- Annuitant: the person upon whose life the annuity contract is payable. The annuitant may or may not be the owner of the annuity.
Accumulation Period: the period between the time a premium or premium payments are made, and income payments start.
Accumulation Units: pertains to variable annuity contracts. Premiums paid to the company, less a deduction for any expenses, are converted to accumulation units and credited to the individual’s account. The value of each unit purchased will go up or down with the market.
Annuity Units: before a variable annuity can be paid out the accumulation units are converted to annuity units. Annuity units are the basic measure and method by which a purchaser’s annuity income is determined. Once the annuitization or payout period begins, the number of annuity units does not change. However, the value of the annuity units will go up or down with the market.
Annuitization or Income Date: a date or age named in the annuity at which time the company begins making annuity payments.
Annuitization Period: the period of time periodic income payments are made.
Beneficiary: the person (named by the policy owner) entitled to receive benefits, if any, upon the death of the annuitant.
Bonus Annuity: pays a premium bonus amount when you buy the annuity or pay a premium, or an interest bonus added to the interest your annuity would normally earn. The bonus or increased interest is usually contingent on a policy condition such as remaining in force for a certain number of years, or annuitization (setting up periodic income payments). Please ask your agent to explain any conditions that must be satisfied to receive the bonus.
Buyer’s Guide: a document prepared by the National Association of Insurance Commissioners that provides information about annuities. The insurer is required to provide a buyer’s guide to each prospective purchaser for fixed and indexed annuities. For variable annuities, the insurer is required to provide a buyer’s guide (if available) or a policy summary, or a prospectus containing a policy summary.
Churning: Using the policy values in an existing life insurance or annuity policy to purchase another life or annuity policy with the same insurer for the primary purpose of generating additional commissions, without a reasonable assumption that the new policy will be much better.
Charitable Gift Annuity: the annuity contract between the insurer, the annuity owner, and the charity. A charitable gift annuity is intended to serve as a gift to a charity rather than income. The policy owner agrees to donate cash, stock, or other assets to a charity. In return, the owner receives a fixed payment (annuity) for life, plus tax benefits. Charitable annuities are not protected by FLHIGA and the donation is irreversible.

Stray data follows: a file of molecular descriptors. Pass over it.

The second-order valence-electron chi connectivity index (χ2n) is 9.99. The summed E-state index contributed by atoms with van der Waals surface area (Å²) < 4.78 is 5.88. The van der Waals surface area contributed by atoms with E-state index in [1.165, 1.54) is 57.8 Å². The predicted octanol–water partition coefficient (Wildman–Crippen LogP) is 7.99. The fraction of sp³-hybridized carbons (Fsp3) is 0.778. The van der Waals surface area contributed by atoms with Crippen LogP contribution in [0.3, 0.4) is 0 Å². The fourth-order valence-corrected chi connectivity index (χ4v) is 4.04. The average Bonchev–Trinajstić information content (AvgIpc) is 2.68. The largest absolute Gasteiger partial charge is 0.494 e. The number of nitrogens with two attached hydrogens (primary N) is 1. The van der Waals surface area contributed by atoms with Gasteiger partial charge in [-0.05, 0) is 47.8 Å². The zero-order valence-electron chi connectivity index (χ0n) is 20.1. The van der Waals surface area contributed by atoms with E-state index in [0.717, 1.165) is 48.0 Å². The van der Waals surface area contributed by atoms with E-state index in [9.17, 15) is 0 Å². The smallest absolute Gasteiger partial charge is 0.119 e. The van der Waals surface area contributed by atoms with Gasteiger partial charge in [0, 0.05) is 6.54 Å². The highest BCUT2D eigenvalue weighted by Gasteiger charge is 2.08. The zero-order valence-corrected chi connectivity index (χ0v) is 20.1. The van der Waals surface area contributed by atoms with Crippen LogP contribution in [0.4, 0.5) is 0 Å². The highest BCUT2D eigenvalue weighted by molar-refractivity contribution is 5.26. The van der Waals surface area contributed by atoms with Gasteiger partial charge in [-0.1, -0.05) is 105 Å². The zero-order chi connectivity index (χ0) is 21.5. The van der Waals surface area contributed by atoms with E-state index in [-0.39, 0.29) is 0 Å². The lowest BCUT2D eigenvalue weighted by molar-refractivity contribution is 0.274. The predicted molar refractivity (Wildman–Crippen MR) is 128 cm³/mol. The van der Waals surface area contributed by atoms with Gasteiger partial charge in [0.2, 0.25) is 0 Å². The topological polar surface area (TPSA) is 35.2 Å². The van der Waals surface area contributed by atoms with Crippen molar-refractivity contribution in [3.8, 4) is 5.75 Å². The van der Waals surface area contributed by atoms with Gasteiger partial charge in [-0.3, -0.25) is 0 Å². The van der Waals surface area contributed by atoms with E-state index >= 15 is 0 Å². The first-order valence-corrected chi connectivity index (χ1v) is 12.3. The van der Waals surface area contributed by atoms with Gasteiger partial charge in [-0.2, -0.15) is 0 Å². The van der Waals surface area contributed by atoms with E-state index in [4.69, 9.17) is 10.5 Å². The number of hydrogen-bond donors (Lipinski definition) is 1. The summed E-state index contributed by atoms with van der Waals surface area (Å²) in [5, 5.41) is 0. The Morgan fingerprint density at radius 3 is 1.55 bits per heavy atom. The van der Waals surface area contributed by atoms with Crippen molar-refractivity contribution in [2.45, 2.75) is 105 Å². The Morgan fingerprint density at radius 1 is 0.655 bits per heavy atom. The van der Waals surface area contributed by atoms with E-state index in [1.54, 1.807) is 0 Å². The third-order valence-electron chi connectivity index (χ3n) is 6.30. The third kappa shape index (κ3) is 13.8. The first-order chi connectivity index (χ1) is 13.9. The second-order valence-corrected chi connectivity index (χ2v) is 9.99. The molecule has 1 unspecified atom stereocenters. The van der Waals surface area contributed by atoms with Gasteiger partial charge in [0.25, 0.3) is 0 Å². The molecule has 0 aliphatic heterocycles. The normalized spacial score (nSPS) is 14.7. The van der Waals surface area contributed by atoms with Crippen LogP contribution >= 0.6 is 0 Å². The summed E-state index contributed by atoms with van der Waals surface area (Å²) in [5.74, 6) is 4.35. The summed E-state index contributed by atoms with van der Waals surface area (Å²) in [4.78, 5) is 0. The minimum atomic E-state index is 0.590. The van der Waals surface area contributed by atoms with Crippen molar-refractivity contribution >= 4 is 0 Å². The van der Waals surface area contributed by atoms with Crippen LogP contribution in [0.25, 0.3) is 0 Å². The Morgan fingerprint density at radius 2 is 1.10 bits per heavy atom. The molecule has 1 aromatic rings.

Longevity Annuity: also known as a “paid-up” annuity. This type of annuity provides protection against outliving your money late in life. They are usually purchased as a supplemental retirement investment. Once the payout begins, the annuity provides a regular amount of income for the rest of your life. If you die before you begin to receive payments, your heirs would not receive any benefits.
Maturity Date: the date on which the company must repay the principal. This term is most often used with life insurance policies and refers to the date the guaranteed cash value of the policy equals the face amount.
Policyowner: the person or entity that has the right to make changes in the contract. These include the right to surrender the policy and a change the beneficiary. The policy owner may or may not be the annuitant.
Prospectus: this document is prepared by the insurance company and reviewed by the Securities and Exchange Commission. It contains information about the purpose of the annuity, the separate account, the company’s investments and investment strategies. Purchasers of a variable annuity are required to receive a prospectus containing a policy summary, and entitled to a buyer’s guide.
Rider: Annuities may contain riders which add benefits to the contract, usually for an additional cost. An example may be a guaranteed income rider which guarantees a lifetime income regardless of the accumulated value of the annuity.
Twisting: is the practice of inducing a policy owner with one company to lapse, forfeit, or surrender a life or annuity policy for the purpose of taking out a policy in another company.
Surrender Charge: most annuity contracts charge a surrender penalty for withdrawals or surrenders that exceed the penalty free amount available, made during the early years of the contract. Usually the surrender penalty is a percentage of the amount withdrawn. The percentage declines each year until it reaches zero. Your annuity policy will contain a surrender schedule.